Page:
What’s the problem with the money gurus?
At this point, being intensely immersed in the coaching, self-help, psychology and spiritual communities, I have inevitably come across numerous money coaching experts, financial gurus and other money-oriented growth people.
At first the goal seemed as innocent as that of any other coach or guru, on health, relationships or any other sort of problem. But as I paid closer attention I noticed a common problem with money gurus, a kind of trend that started to trouble me. And I’m finally defining it here as follows.
The problem with money gurus is that their focus is on money.
This may seem naively contradicting at first, but not when you dig deeper and understand where the root of money problems in society is. When you carefully analyse and understand the problems with money and people, you see that they have little to do with money.
Just like any other tool, money is simply a tool. And as any tool it has no inherent ability to harm or help people, no inherent value, strength, power, or whatsoever quality. It is the way that people use the tool that gives people those qualities, not the tool.
With money, the issues stands with the fact that we tend to project onto such tool attributes, values, powers, abilities that are beyond the tool itself, and that are more inherent with the types of personalities and qualities of people who use the tool. It’s a bit as though we believed that the Mona Lisa painting was the actual Mona Lisa.
Let me clarify. Instead of using money for what it is: a way of exchanging value, services and goods, and things, many people associate all sorts of things with money that are actually not inherent with money, but rather with certain kinds of people and ways of using money. For instance, many people associate money with power, with control, with abundance, with self-fulfilment, with success.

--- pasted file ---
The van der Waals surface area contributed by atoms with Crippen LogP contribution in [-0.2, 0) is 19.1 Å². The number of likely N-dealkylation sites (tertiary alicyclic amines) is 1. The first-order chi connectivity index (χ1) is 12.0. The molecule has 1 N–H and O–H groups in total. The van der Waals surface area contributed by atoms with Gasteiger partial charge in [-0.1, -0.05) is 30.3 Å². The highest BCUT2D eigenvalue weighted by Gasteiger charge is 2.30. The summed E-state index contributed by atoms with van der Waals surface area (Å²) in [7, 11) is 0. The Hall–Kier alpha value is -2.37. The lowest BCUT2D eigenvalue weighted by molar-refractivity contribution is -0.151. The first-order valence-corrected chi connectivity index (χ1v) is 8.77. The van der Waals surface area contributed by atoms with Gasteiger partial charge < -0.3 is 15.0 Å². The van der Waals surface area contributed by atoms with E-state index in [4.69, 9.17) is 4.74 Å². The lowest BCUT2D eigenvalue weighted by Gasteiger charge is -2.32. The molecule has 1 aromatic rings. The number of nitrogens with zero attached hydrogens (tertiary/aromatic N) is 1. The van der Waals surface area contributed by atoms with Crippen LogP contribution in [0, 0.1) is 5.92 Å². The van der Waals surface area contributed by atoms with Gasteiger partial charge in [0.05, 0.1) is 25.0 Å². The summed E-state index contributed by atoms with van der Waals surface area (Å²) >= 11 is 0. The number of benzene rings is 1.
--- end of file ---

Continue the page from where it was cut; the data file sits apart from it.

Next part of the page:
Note that all those things are values that are important to human needs and desires. However these needs and desires cannot be fulfilled with money. Money simply does not have such capabilities, it merely provides a tool through which we might or might not fill those needs, depending on how we use it and weather money is the appropriate tool to achieve them.
By confusing the baby with the bath water, people tend to associate money with all sorts of things that it is not. Many people treat it almost to the degree of a God, or some kind of omni-powerful being, which, again, it is definitely not.
Money in other words has become a potent addictive drug. A regular thing becomes an addictive drug when we use it to substitute for a real need which it can’t actually satisfy. For instance when we use money to gain power, when really what we need to feel powerful is simply a closer look at our responsibilities. Or perhaps we use money to gain abundance, when really what we need to feel abundance is time with people we love. I could continue with an endless list of substitutions that money is used for.
As a result many people developed extremely toxic attachments and dependencies on money. They make money the purpose of their life, or rather they make it a substitute of the real purpose of their life. They lose sight of the things they actually need, and the actions they truly want, and instead replace them with more money. And that’s when money is never enough. Like any addictive drug, it doesn’t matter how much we get, we always want more. That’s what happens with many people and money.
An honest conversation about money needs to address very importantly what money isn’t. It needs to shift the focus from money (what we think we need), to the actual real things we truly need. And we need to stop making our problems about money, because they aren’t. They are about all those things that we need and desire and that we try to replace with money instead.
(Image taken from google)